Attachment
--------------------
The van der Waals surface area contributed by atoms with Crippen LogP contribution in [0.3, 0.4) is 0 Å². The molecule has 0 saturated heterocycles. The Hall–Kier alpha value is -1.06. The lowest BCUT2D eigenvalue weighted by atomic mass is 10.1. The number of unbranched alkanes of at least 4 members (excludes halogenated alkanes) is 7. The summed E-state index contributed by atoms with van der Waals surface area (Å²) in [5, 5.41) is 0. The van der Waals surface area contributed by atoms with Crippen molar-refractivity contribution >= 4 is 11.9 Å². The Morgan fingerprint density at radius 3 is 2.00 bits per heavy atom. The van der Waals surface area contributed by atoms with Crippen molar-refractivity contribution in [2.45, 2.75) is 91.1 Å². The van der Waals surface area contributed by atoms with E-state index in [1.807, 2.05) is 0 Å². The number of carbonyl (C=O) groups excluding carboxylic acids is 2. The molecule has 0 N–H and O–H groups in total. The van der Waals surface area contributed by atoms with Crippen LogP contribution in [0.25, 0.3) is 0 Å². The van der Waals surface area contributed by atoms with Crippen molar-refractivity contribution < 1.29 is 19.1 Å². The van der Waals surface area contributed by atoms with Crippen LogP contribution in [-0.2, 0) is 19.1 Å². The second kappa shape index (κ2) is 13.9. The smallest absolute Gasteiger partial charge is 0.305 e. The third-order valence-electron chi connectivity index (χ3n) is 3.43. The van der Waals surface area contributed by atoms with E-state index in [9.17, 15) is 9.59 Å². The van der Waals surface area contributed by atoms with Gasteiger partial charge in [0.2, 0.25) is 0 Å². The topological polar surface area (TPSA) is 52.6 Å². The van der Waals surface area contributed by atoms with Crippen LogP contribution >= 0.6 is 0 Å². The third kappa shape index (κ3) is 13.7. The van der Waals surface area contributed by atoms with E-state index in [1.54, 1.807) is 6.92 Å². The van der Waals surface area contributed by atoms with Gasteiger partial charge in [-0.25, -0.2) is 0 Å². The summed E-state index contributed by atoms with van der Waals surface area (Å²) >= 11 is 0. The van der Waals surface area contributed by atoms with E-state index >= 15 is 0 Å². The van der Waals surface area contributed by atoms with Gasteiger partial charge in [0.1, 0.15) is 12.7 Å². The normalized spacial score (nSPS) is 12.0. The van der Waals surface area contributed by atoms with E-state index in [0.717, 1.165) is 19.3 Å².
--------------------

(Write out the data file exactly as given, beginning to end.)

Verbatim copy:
The van der Waals surface area contributed by atoms with Crippen LogP contribution in [0.3, 0.4) is 0 Å². The molecule has 0 saturated heterocycles. The Hall–Kier alpha value is -1.06. The lowest BCUT2D eigenvalue weighted by atomic mass is 10.1. The number of unbranched alkanes of at least 4 members (excludes halogenated alkanes) is 7. The summed E-state index contributed by atoms with van der Waals surface area (Å²) in [5, 5.41) is 0. The van der Waals surface area contributed by atoms with Crippen molar-refractivity contribution >= 4 is 11.9 Å². The Morgan fingerprint density at radius 3 is 2.00 bits per heavy atom. The van der Waals surface area contributed by atoms with Crippen molar-refractivity contribution in [2.45, 2.75) is 91.1 Å². The van der Waals surface area contributed by atoms with E-state index in [1.807, 2.05) is 0 Å². The number of carbonyl (C=O) groups excluding carboxylic acids is 2. The molecule has 0 N–H and O–H groups in total. The van der Waals surface area contributed by atoms with Crippen LogP contribution in [0.25, 0.3) is 0 Å². The van der Waals surface area contributed by atoms with Crippen molar-refractivity contribution < 1.29 is 19.1 Å². The van der Waals surface area contributed by atoms with Crippen LogP contribution in [-0.2, 0) is 19.1 Å². The second kappa shape index (κ2) is 13.9. The smallest absolute Gasteiger partial charge is 0.305 e. The third-order valence-electron chi connectivity index (χ3n) is 3.43. The van der Waals surface area contributed by atoms with E-state index in [9.17, 15) is 9.59 Å². The van der Waals surface area contributed by atoms with Gasteiger partial charge in [0.2, 0.25) is 0 Å². The topological polar surface area (TPSA) is 52.6 Å². The van der Waals surface area contributed by atoms with Crippen LogP contribution >= 0.6 is 0 Å². The third kappa shape index (κ3) is 13.7. The van der Waals surface area contributed by atoms with E-state index in [1.54, 1.807) is 6.92 Å². The van der Waals surface area contributed by atoms with Gasteiger partial charge in [-0.25, -0.2) is 0 Å². The summed E-state index contributed by atoms with van der Waals surface area (Å²) >= 11 is 0. The van der Waals surface area contributed by atoms with E-state index >= 15 is 0 Å². The van der Waals surface area contributed by atoms with Gasteiger partial charge in [0.1, 0.15) is 12.7 Å². The normalized spacial score (nSPS) is 12.0. The van der Waals surface area contributed by atoms with E-state index in [0.717, 1.165) is 19.3 Å².